10. Goiter #3 By Josh Pettinger (Self-Published) – The strongest comic yet from one of the most promising “emerging” cartoonists out there, I’m glad to see Pettinger moving away from his Clowes/Ware roots and find an authentic perspective all his own with this superb story about a young woman in love with — a chronologically-displaced floating head? Moving, smart, authentic, and deeply emotive work.

9. Rookie Moves By November Garcia (Self-Published) – Probably my favorite autobio cartoonist working today is at her best in this fun and funny (not to mention endlessly charming) mini focused on her transition from star-struck fan girl to “professional” comic artist — who’s still a star-struck fan girl. One of the most earnest and refreshingly un-pretentious reads of the year.

8. Rust Belt #4 By Sean Knickerbocker (Self-Published) – We’ve heard a lot this year about comics that capture the current MAGA-poisoned “cultural moment,” but for my money none succeeded so well as the fourth issue of Knickerbocker’s ongoing “solo anthology” series, as he casts his increasingly-sharp observational eye on the dual personalities of a guy who’s an average enough husband at home, and a rising right-wing social media “star” in his spare time. You know the people in this comic — and while that’s a damn depressing thing to consider, it makes for utterly compelling reading.

7. By Monday I’ll be Floating In The Hudson With The Other Garbage By Laura Lannes (2dcloud) – The most exemplary collection of diary comics I had the pleasure to read in 2018, Lannes’ subtle and self-deprecating tone and smooth, fundamentally inventive cartooning chart the doomed trajectory of a Tinder “romance” in both real-time and a gorgeous, over-sized format. Remarkably restrained for something so personal, this one sticks in your mind long after     closing it.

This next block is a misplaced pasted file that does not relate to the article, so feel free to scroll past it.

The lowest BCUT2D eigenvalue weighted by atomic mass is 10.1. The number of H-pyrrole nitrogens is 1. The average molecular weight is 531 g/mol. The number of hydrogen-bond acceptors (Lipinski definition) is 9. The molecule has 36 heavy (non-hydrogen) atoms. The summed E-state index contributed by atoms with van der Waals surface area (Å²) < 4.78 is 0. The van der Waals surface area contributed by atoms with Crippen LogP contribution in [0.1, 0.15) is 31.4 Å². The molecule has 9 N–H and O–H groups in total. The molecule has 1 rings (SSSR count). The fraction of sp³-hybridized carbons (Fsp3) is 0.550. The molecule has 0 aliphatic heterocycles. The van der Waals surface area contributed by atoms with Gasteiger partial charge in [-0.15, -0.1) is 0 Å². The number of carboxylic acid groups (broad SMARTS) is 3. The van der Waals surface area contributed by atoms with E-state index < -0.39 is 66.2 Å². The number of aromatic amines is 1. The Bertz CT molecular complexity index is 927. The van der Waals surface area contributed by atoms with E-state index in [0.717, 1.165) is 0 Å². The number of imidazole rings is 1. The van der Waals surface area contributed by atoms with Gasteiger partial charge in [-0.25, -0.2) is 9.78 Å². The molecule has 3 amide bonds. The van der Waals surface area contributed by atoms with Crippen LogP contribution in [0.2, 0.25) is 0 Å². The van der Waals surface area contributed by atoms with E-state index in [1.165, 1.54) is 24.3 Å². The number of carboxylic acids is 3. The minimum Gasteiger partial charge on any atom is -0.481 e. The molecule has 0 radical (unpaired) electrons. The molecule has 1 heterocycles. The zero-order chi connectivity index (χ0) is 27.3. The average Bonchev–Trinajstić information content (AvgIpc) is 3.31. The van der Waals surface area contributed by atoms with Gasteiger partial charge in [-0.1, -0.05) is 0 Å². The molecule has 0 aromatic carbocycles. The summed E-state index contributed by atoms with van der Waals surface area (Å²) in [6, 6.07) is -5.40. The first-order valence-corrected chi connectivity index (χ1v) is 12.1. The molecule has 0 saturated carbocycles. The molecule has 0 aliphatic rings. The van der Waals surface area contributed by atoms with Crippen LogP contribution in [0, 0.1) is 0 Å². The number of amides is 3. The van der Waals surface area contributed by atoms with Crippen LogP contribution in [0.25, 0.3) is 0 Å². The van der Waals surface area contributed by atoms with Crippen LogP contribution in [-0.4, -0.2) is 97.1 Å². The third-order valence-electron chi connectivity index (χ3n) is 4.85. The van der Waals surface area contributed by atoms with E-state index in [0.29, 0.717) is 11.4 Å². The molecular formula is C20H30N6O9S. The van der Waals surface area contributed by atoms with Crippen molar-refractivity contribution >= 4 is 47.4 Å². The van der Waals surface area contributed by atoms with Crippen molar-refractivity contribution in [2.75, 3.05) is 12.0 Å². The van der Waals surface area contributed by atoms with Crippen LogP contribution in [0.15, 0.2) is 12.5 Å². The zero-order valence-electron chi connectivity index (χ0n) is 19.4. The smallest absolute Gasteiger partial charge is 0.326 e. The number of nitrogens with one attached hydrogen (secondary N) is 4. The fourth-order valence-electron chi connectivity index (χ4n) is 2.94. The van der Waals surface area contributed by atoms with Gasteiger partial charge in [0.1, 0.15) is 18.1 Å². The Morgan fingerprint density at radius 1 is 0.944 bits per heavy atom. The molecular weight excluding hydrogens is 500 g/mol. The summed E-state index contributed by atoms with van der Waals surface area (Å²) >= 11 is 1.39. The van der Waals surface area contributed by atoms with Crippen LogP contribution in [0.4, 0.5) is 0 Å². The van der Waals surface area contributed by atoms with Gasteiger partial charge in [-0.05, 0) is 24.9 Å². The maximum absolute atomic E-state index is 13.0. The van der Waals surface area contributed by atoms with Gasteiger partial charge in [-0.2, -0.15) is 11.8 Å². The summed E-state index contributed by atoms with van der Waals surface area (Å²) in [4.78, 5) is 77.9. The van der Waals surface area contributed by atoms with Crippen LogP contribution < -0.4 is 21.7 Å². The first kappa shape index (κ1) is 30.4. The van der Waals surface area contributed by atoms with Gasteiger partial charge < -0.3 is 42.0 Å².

6. From Crust Till Dawn By Sarah Romano Diehl (Self-Published) – The second chapter in Diehl’s ongoing memoir of her time as a pizza parlor employee unfolds with a dreamlike quality and ease that brings out the character, rather than the nuts-and-bolts specifics, of each instance it portrays — the end result being a joyously unique reading experience quite unlike anything else.

5. Cosmic BE-ING #6 By Alex Graham (Self-Published) – Graham enters her post-Angloid era with this awesomely bizarre and entirely singular look at the lives of the residents of her “Clown Castle” in the sky who will creep you out and crack you up in equal measure as they point out the absurdities of wage labor, group living, and other everyday taken-as-given situations large and small. The most assured effort yet from one of the most unique talents in cartooning today.

4. Tongues #2 By Anders Nilsen (Self-Published) – The most ambitious (thematically and visually) ongoing narrative in comics ups the mystery even as things come into view more clearly in its various and for-now-disparate plotlines. Gorgeously illustrated and colored, viscerally written, this is a true masterpiece-in-the-making that demands and rewards rigorous re-reading and examination.